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Oil taxes on the docket this week

Posted: March 3, 2013 - 9:40pm  |  Updated: March 3, 2013 - 9:50pm

JUNEAU — The halls of the state Capitol should be quieter later this week as many lawmakers head out for the traditional Energy Council break, though there are a number of hearings crammed into the schedule through Wednesday.

The discussion will include twice-daily meetings by the Senate Finance Committee, as it digs into the oil tax bill, and continued testimony on a measure that would define “medically necessary” abortions.

After hump day, things largely go dark.

Here are three things to watch for:

—BEGICH SPEECH: U.S. Sen. Mark Begich is set to deliver his annual address to a joint session of the Alaska Legislature on Monday. The speech — traditional for Alaska’s two U.S. senators — is generally used to update lawmakers on what’s going on in Washington and how that could or does affect Alaska. Begich, a Democrat, is Alaska’s junior senator. Alaska’s senior senator, Republican Lisa Murkowski, delivered her address last month.

—ENERGY BREAK: About one-third of the 60-member legislature — including half the Senate — is expected to attend The Energy Council conference in Washington, D.C., or meeting of The Pacific NorthWest Economic Region, or PNWER, according to lists provided by the House and Senate majorities. The Energy Council is comprised of 12 energy-producing states, Canadian provinces and Venezuela. Alaska state Sen. Bert Stedman, R-Sitka, is the council’s chairman. A major theme of the conference will be the Arctic.

Stedman, in a news release, said the conference is an opportunity to discuss energy policy “with some of the most knowledgeable people in the world on these issues.” He said his goal is to get as many experts and leaders together as possible to really hone in and focus on energy issues facing Alaska and the rest of the Western Hemisphere.

Lawmakers defend the annual trip as important given Alaska’s heavy reliance on oil and as an opportunity to meet with members of Congress and other decision-makers. Sen. Lesil McGuire, R-Anchorage, who plans to attend, said it’s an opportunity to learn from other jurisdictions about taxes and best practices with respect to things like drilling and policy. She said Alaska lawmakers also plan to visit the Federal Energy Regulatory Commission and discuss the proposed, massive Susitna-Watana dam project.

McGuire said this will be a big conference for Alaska this year, given that Stedman is in a leadership role.

An agenda for the conference shows it is meeting jointly with the leadership of PNWER and the Interstate Oil and Gas Compact Commission.

—CENTENNIAL CELEBRATION: Sunday marked the 100th anniversary of when the first territorial legislature convened. Events are planned, including a panel discussion on “Leading Women in Alaska’s Political History” at noon Monday and a happy hour to discuss “Prohibition in Territorial Alaska” at 4:30 p.m. Tuesday.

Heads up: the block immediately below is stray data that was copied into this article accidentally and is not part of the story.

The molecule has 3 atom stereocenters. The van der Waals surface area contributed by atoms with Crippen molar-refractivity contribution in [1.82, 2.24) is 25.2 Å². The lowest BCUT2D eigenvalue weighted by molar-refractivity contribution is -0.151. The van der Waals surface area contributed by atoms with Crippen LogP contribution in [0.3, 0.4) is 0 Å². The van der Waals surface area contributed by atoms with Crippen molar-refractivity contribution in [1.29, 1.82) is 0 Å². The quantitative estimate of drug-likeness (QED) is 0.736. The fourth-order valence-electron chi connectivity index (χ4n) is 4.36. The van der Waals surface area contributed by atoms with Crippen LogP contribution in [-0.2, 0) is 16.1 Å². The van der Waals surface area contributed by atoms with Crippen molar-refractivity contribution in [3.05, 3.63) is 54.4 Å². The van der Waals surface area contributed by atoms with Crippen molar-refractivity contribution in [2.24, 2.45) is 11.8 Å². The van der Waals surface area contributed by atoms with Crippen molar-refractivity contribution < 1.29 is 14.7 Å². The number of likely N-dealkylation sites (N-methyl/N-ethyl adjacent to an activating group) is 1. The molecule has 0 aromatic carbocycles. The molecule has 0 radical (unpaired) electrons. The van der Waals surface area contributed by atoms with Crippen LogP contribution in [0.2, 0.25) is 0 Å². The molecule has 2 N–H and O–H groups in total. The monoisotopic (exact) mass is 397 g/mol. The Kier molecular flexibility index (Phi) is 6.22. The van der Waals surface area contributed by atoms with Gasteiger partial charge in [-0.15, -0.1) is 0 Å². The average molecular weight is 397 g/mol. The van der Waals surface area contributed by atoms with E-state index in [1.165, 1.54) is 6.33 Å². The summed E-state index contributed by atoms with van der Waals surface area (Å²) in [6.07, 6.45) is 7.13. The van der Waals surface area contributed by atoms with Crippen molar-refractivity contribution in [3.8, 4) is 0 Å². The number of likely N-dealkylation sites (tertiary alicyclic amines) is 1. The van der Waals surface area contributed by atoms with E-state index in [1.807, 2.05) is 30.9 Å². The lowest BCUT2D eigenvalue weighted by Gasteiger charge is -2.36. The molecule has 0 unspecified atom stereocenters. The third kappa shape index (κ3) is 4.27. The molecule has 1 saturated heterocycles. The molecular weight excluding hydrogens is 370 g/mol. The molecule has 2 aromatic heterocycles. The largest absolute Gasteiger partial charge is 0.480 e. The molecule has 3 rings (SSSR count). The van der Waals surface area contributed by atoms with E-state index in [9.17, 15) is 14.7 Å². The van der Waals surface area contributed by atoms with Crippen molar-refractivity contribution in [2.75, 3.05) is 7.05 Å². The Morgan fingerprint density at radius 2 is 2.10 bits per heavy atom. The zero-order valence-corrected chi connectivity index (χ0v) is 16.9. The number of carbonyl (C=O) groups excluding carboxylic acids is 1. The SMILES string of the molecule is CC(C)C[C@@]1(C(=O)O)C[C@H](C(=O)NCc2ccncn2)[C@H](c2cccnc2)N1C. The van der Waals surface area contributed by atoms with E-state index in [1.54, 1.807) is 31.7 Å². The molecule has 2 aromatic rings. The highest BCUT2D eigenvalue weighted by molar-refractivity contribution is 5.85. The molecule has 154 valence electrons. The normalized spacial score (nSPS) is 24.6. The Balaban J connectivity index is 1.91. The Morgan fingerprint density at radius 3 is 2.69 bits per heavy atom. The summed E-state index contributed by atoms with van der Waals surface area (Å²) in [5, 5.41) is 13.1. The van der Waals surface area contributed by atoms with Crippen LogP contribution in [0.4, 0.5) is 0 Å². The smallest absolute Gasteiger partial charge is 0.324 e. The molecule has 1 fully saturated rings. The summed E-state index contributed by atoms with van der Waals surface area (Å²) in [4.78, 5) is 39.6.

Sen. Gary Stevens’ office says the activities will take place at Rockwell, a downtown restaurant and site of an old Elk’s Lodge that served as one of the main meeting locations for territorial legislative sessions from 1913 to 1931. Stevens, R-Kodiak, is chairman of the Alaska Legislative Centennial Commission. His office, in a news release, said the site will be decorated and furnished to resemble the chambers in 1913, and exhibits and historic photographs will adorn the building.

For more information on “100 Years of the Legislature”: http://100years.legis.state.ak.us.

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longmere
25
Points
longmere 03/04/13 - 06:18 pm
2
0
When will they learn?

Dear Clowns,

Stay at home and away from these boondoggles. You are out playing again, without bringing anything worthwhile back with you to get the work accomplished at home. Guess what, I'll bet you that once again, we will end the session without getting our work done. Surprise, surprise, surprise, as Gomer Pyle would put it. I don't think that you have heard the message, stay put, stay at work, stay focused and get out of Juneau as fast as you can, if not permanently. It is no wonder you never promote the moving of the capital, you can hide down there and misbehave in any way you want, rather than get the work done.

Disgusting. I hope that the ADN publishes the cost of these boondoggles.

longmere
25
Points
longmere 03/04/13 - 06:25 pm
2
0
I forgot

Lesil, you forgot to mention about the benefit of "networking" in which you justified the last three years of these trips. I know that it is safer for you to party up in Washington on State dollars than at the Pioneer. You skated again on that one.

Norseman
3593
Points
Norseman 03/06/13 - 08:10 am
1
0
Sure would be nice if we

Sure would be nice if we could get the legislature to work and stay at work like the rest of us have to do.

These clowns treat this as if they are royalty, and MUST be paid for taking junkets to "better our state".

What would better for our state is to do the job you were elected to do.
Stay at the job, hold open meetings, compromise, listen to your constituents instead of the big buck special interests groups.
The title says oil taxes on docket.
No biggie, it is already been bought and paid for by the richest corporations in the world. No worries, we now have big oil representatives holding political seats so the puppet masters can pull the strings.

Time for a thorough housecleaning of ALL of our legislatures. We need to start a grass roots campaign to NOT re elect ANY incumbents to ANY state office.

These career politicians need to go and take their fat cat lobbyists with them.

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